Sine die at last, transportation, water, and more
Can We Go Home Now?
Finally, after one regular and three special sessions, Texas lawmakers have called sine die for real on the 83rd Legislature. Late on the night of Aug. 5, the House and Senate finally reached a compromise on Senate Joint Resolution 1 and House Bill 1 – the two components required for a constitutional amendment referendum on transportation funding. If the calculations are correct, they should produce around $900 million to $1 billion a year in revenue for road construction. In addition, HB 1 requires the Texas Department of Transportation to find $100 million in savings before the 2014-15 biennium. It was relatively easy to reach an agreement on the funding mechanism – taking half of the oil and gas taxes that currently go into the Rainy Day Fund – but the argument about how exactly it should be split between projects, how to protect the Rainy Day Fund, and who should release the funds came down to the wire.
On the Mend
Quick best wishes to Rep. Dawnna Dukes, D-Austin, who was forced to miss the last days of the third special session after her Jeep was rear-ended by a truck on I-35 on Aug. 1. Dukes was taken to a hospital emergency room where she was treated and released, but she is still recuperating at home.
To the Ballot Box ... Eventually!
The new transportation bill still requires voter approval, and you've got plenty of time to decide where you stand. The measure will be on the 2014 general election ballot. More worryingly for lawmakers, even if the bill passes, it will only provide around a quarter of what TxDOT believes it needs to even keep up current standards on Texas roads.
To the Ballot Box ... Now!
Don't tear up your voter ID yet: The Legislature is sending nine constitutional amendments to voters for approval on Nov. 5 this year. On Monday, Secretary of State John Steen drew the order in which they shall appear on the ballot. There are tax code tweaks, such as the proposals by Rep. Chris Turner, D-Grand Prairie, and Rep. Charles Perry, R-Lubbock, to give property tax exemptions to the spouses of veterans. Then there are constitutional clarifications: For example, Rep. Dan Branch, R-Dallas, wants to remove both the State Medical Education Board and the State Medical Education Fund from the constitution, since neither is a functioning body. However, the biggest ticket item will be number six on the ballot: A $2 billion withdrawal from the Rainy Day Fund to establish a new statewide water infrastructure bank. With an estimate of over $30 billion in urgent repairs and investment required over the next 50 years, this is a priority item for lawmakers, so on Aug. 1 Speaker Joe Straus announced that he personally will be heading up the new Water Texas PAC, intended to sell the package to voters.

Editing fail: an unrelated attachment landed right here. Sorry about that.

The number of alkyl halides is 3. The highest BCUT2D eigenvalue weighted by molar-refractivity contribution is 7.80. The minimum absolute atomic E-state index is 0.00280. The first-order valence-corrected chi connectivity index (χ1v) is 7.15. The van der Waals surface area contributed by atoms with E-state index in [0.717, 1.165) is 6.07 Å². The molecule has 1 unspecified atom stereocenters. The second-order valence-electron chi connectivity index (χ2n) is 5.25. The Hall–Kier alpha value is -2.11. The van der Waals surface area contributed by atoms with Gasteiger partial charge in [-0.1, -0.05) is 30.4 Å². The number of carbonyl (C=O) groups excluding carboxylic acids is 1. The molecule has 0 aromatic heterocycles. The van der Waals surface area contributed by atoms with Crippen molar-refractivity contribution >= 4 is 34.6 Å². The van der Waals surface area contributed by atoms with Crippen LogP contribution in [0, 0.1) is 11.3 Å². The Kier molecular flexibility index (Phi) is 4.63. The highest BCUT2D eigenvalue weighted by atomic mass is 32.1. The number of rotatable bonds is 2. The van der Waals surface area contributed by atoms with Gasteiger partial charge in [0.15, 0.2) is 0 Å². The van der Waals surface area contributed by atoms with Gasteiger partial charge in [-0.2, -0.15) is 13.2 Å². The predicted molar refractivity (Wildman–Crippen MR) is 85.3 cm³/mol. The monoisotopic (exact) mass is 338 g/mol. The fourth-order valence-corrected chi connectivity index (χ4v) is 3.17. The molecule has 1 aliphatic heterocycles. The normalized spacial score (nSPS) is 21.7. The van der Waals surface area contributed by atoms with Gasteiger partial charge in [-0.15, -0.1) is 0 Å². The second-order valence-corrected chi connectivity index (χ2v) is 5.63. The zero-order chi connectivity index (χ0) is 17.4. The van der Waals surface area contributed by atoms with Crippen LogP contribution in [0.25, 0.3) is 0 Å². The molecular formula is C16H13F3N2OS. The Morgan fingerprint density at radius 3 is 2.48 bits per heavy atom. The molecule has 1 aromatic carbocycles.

Even though Gov. Rick Perry had limited the third special session to debate on transportation funding only, lawmakers filed a slew of bills in the desperate hope that Perry might add them to the call. With the end of the special, and no sign that Perry has any interest in bringing lawmakers back for a fourth fight, they are all now just so much wasted paperwork. So goodbye to new attempts by Sen. Dan Patrick, R-Houston, to introduce school vouchers and end the cap on charter schools; farewell to the plan by Sen. Carlos Uresti, D-San Antonio, to allow online voter registration; and adios to the idea from Rep. Lance Gooden, R-Terrell, to let county attorneys openly carry a gun. However, that also means no hearing for tuition revenue bonds, a broadly supported proposal to put construction dollars into university and college repairs and construction. Much to the chagrin of Democrats and Republicans in both chambers, Perry had no interest in adding them to the call.
The Most Unpopular Democrat
Speaking of dead bills, Sen. Eddie Lucio Jr., D-Brownsville, may have put a massive primary election target on his back when he filed Senate Bill 17. Normally it's up to the GOP to add more punishing regulations onto the backs of women seeking abortions: This time, it was Lucio who proposed that any woman seeking to terminate a pregnancy take a three-hour class on adoption before she be allowed to have the procedure. Lucio told KGBT 4 in Harlingen that the requirement would "hopefully inspire or have women give a second thought to their abortion thoughts." Prior to this, Lucio was generally regarded as simply keeping the Senate seat warm for his heir apparent, his son, Rep. Eddie Lucio III, also D-Brownsville. Now Democrats are furious about what they see as unconscionable condescension to women by Lucio – who was the only Democrat to vote for the Republican-penned abortion restrictions during the second special session. Can a challenge be far away?